Mixtures of Tails in Clustered Automobile Collision Claims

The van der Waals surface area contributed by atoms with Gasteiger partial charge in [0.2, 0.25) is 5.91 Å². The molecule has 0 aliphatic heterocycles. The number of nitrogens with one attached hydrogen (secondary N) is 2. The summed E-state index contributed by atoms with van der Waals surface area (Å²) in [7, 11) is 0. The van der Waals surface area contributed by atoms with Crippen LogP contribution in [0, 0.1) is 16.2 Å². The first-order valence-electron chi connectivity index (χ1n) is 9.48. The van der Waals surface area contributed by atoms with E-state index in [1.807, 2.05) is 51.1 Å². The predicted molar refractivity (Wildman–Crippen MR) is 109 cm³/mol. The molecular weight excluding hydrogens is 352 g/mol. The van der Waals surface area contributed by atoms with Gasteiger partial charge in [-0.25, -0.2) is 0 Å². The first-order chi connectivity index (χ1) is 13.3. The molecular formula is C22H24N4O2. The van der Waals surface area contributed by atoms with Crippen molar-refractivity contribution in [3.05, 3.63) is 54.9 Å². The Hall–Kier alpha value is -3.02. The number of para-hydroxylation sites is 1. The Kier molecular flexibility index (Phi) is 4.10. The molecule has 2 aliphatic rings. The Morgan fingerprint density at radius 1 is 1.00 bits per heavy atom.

Knowledge of the tail shape of claim distributions provides important actuarial information. This paper discusses how two techniques commonly used in assessing the most appropriate underlying distribution can be usefully combined. The maximum likelihood approach is theoretically appealing since it is preferable to many other estimators in the sense of best asymptotic normality. Likelihood based tests are, however, not always capable of discriminating among non-nested classes of distributions. Extremal value theory offers an attractive tool to overcome this problem. A much larger set of distribution classes is nested by their tail parameter. This paper shows that both estimation strategies can be usefully combined when the data generating process is characterized by strong clustering in time and size. We find that the extreme value theory is a useful starting point in detecting the appropriate distribution class. Once that has been achieved, the likelihood-based EM-algorithm is proposed to capture the clustering phenomena. Clustering is particularly pervasive in actuarial data. An empirical application to a four-year data set of Dutch automobile collision claims is therefore used to illustrate the approach.